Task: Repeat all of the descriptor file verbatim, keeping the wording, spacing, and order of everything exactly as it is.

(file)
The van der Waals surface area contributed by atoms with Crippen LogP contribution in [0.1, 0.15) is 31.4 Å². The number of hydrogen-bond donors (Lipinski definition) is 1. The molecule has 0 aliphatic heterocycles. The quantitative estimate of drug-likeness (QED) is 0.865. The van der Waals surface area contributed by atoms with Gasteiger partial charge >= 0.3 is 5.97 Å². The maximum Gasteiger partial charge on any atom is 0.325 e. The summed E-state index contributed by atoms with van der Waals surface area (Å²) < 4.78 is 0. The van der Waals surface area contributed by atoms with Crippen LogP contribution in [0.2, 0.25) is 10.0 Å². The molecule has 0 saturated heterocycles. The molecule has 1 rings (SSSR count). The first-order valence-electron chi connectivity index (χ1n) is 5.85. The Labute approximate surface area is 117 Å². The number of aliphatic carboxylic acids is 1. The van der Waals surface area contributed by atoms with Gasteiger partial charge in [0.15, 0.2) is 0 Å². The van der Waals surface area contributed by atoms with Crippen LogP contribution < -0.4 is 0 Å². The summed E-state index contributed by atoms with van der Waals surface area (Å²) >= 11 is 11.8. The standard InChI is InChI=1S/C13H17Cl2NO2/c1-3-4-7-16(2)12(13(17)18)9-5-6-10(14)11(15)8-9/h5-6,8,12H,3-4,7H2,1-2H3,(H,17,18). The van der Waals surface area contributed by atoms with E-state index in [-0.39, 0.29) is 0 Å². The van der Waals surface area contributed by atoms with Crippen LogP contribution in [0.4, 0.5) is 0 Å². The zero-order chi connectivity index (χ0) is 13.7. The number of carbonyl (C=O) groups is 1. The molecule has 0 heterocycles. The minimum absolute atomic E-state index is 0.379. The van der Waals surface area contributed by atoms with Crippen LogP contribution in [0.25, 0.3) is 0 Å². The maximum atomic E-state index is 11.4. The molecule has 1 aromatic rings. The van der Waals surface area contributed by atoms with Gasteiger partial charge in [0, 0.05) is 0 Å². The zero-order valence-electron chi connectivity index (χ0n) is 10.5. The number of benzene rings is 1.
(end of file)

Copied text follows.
The van der Waals surface area contributed by atoms with Crippen LogP contribution in [0.1, 0.15) is 31.4 Å². The number of hydrogen-bond donors (Lipinski definition) is 1. The molecule has 0 aliphatic heterocycles. The quantitative estimate of drug-likeness (QED) is 0.865. The van der Waals surface area contributed by atoms with Gasteiger partial charge >= 0.3 is 5.97 Å². The maximum Gasteiger partial charge on any atom is 0.325 e. The summed E-state index contributed by atoms with van der Waals surface area (Å²) < 4.78 is 0. The van der Waals surface area contributed by atoms with Crippen LogP contribution in [0.2, 0.25) is 10.0 Å². The molecule has 0 saturated heterocycles. The molecule has 1 rings (SSSR count). The first-order valence-electron chi connectivity index (χ1n) is 5.85. The Labute approximate surface area is 117 Å². The number of aliphatic carboxylic acids is 1. The van der Waals surface area contributed by atoms with Gasteiger partial charge in [0.15, 0.2) is 0 Å². The van der Waals surface area contributed by atoms with Crippen LogP contribution < -0.4 is 0 Å². The summed E-state index contributed by atoms with van der Waals surface area (Å²) >= 11 is 11.8. The standard InChI is InChI=1S/C13H17Cl2NO2/c1-3-4-7-16(2)12(13(17)18)9-5-6-10(14)11(15)8-9/h5-6,8,12H,3-4,7H2,1-2H3,(H,17,18). The van der Waals surface area contributed by atoms with E-state index in [-0.39, 0.29) is 0 Å². The van der Waals surface area contributed by atoms with Crippen LogP contribution in [0.4, 0.5) is 0 Å². The zero-order chi connectivity index (χ0) is 13.7. The number of carbonyl (C=O) groups is 1. The molecule has 0 heterocycles. The minimum absolute atomic E-state index is 0.379. The van der Waals surface area contributed by atoms with Crippen LogP contribution in [0.25, 0.3) is 0 Å². The maximum atomic E-state index is 11.4. The molecule has 1 aromatic rings. The van der Waals surface area contributed by atoms with Gasteiger partial charge in [0, 0.05) is 0 Å². The zero-order valence-electron chi connectivity index (χ0n) is 10.5. The number of benzene rings is 1.